Publisher: Churchill Livingstone
  2. "Principles of Pharmacology" by Golan, D.E., et al
  3. "Lippincott’s Illustrated Reviews Pharmacology" by Harvey, R.A.
The above information outlines module PM208: "Fundamental Concepts in Pharmacology" and is valid from 2016 onwards.
Note: Module offerings and details may be subject to change.

Required BME405: Tissue Engineering


Semester 1 | Credits: 5

Tissue Engineering (BME405) provides students with a comprehensive overview into the scope and potential of this evolving field. This subject addresses the use of natural, synthetic and ceramic biomaterials as scaffolds in tissue engineering; scaffold function, mechanics and fabrication methods; cellular processes that contribute to tissue dynamics (e.g. morphogenesis, regeneration and repair); cell sources, mechanobiology and the use of bioreactors as biomimetic environments; in vitro and in vivo tissue engineering strategies for bone, cartilage and skin regeneration; and ethical and regulatory issues in tissue engineering. The subject integrates aspects of biomedical engineering, biomaterials science and biology and provides functional clinical examples in this evolving area of technology.
(Language of instruction: English)

Learning Outcomes
  1. 1. Discuss the sources, selection and potential challenges of using stem cells for tissue engineering.
  2. 2. Describe the role of cellular fate processes in tissue morphogenesis, repair and regeneration.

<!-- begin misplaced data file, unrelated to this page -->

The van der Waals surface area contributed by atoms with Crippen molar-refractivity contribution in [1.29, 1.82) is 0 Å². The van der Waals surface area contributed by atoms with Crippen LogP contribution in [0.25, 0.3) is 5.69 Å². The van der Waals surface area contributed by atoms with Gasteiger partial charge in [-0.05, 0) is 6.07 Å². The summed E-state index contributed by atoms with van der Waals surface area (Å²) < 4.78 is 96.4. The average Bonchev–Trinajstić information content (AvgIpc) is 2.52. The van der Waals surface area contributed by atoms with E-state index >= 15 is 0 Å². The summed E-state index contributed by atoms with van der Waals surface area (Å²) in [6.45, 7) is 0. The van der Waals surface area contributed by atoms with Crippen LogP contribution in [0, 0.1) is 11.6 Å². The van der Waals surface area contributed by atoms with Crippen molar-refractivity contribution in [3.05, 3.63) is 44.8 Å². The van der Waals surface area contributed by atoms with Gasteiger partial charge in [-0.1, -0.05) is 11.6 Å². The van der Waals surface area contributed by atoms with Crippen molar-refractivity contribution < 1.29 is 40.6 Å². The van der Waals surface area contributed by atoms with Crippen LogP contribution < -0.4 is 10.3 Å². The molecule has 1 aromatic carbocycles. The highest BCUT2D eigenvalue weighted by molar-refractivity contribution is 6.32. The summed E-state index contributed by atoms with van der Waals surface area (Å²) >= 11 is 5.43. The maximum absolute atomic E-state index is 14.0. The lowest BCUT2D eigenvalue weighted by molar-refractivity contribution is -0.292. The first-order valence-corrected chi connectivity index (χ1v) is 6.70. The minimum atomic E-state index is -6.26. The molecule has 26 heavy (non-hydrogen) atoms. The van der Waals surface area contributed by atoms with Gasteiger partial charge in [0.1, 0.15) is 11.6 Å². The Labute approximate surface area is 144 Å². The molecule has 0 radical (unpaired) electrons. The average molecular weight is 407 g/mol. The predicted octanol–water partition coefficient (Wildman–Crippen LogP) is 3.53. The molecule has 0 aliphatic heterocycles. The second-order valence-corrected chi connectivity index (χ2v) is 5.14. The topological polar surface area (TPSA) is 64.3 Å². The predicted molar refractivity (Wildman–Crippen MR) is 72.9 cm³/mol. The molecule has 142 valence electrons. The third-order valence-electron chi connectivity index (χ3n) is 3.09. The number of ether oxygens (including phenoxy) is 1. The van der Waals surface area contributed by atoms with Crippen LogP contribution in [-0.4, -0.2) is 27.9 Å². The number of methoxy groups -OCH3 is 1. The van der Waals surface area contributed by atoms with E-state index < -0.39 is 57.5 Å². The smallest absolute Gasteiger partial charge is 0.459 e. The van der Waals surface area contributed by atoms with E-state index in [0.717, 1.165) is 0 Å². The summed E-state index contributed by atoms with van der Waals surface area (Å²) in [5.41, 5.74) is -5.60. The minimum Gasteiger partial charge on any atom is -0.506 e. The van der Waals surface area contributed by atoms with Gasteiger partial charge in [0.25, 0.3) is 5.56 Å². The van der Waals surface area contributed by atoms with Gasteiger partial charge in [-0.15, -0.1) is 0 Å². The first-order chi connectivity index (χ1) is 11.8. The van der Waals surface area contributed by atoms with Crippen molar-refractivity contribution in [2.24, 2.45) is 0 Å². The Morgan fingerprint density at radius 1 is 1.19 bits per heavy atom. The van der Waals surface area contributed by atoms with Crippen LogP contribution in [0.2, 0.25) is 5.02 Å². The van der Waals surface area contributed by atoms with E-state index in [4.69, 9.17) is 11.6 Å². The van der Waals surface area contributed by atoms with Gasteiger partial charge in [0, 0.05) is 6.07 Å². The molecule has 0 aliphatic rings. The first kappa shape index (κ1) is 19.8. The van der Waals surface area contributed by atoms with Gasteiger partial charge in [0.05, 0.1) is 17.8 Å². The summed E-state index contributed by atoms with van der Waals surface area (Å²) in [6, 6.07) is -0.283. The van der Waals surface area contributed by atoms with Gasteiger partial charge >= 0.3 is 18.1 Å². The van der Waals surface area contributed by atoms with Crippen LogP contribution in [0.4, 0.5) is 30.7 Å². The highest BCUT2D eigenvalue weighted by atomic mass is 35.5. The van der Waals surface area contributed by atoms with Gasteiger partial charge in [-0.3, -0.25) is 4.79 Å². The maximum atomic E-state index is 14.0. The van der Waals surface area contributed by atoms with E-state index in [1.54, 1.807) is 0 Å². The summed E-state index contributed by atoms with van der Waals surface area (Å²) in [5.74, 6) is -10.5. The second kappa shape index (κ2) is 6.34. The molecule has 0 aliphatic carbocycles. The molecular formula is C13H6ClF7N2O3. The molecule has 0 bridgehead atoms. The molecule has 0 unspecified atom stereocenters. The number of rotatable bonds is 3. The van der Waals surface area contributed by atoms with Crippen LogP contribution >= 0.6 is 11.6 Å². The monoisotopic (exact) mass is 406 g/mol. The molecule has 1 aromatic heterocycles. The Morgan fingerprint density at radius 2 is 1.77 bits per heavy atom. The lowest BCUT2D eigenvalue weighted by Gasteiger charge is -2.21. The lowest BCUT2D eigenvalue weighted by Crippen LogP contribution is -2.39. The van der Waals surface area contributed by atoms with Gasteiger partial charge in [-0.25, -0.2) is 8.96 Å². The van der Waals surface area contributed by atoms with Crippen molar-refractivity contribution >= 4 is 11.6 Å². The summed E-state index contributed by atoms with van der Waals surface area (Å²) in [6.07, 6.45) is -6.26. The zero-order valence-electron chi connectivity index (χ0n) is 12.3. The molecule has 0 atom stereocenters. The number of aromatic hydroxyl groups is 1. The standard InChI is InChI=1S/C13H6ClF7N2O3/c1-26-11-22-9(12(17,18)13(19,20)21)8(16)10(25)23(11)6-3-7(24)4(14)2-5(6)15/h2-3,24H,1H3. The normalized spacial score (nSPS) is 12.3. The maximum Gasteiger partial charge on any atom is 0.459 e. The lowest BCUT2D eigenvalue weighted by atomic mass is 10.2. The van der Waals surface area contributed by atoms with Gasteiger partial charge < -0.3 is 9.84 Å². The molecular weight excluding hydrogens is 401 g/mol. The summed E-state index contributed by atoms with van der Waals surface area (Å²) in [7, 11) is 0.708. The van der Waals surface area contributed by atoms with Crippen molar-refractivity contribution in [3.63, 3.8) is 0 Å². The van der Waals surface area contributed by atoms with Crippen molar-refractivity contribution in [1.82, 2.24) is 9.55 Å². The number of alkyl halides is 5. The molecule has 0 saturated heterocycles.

3. 3. Describe the protein structures and composition of native extracellular matrices.
  4. 4. Discuss the functional requirements, design, fabrication and biomaterials selection criteria for tissue engineering scaffolds.
  5. 5. Predict the mechanical behaviour of tissue engineering scaffolds using cellular solids theory.
  6. 6. Use fluid mechanics theory to characterise mechanical stimulation in tissue engineering scaffolds in flow perfusion bioreactors.
  7. 7. Describe experimental techniques in mechanobiology and outline the role of mechanical signals on stem cell differentiation.
  8. 8. Outline the steps involved in the development of in vitro and in vivo strategies for tissue engineering for bone, cartilage and skin regeneration.
  9. 9. Prepare a group poster outlining the study performed during practical laboratory sessions.
Assessments
  • Written Assessment (40%)
  • Continuous Assessment (60%)
Module Director
Lecturers / Tutors
Reading List
  1. "Principles of Tissue Engineering, R Lanza, R Langer and J Vacanti, Elsevier, (2007). Functional Tissue Engineering, F Guilak, D Butler, S Goldstein, D Mooney (Editor) Springer (2007)." by n/a
The above information outlines module BME405: "Tissue Engineering" and is valid from 2018 onwards.
Note: Module offerings and details may be subject to change.

Required REM503: Advanced Research Techniques


Semester 1 and Semester 2 | Credits: 10

Students will participate in a series of laboratory and computer-based practicals. These are designed to give a detailed understanding of critical techniques currently used in bio-medical research.
(Language of instruction: English)

Learning Outcomes
  1. Perform the calculations required to prepare solutions of known concentration from component chemicals and/or stock solutions.
  2. Use Excel software to plot data and error bars, use linear regression to plot ‘best fit lines’ for standard curves, determine the line equation, calculate the value of an unknown by comparison to known standards.
  3. Describe the purpose and the potential application of the techniques covered in the module and the relevant controls required.
  4. Use the National cancer and Biological Institute nucleotide database to obtain the accession detailing a DNA sequence and/or a protein, the coding sequence and the number of exons.
  5. Use the BLAST algorithm to design specific primer pairs for real time PCR.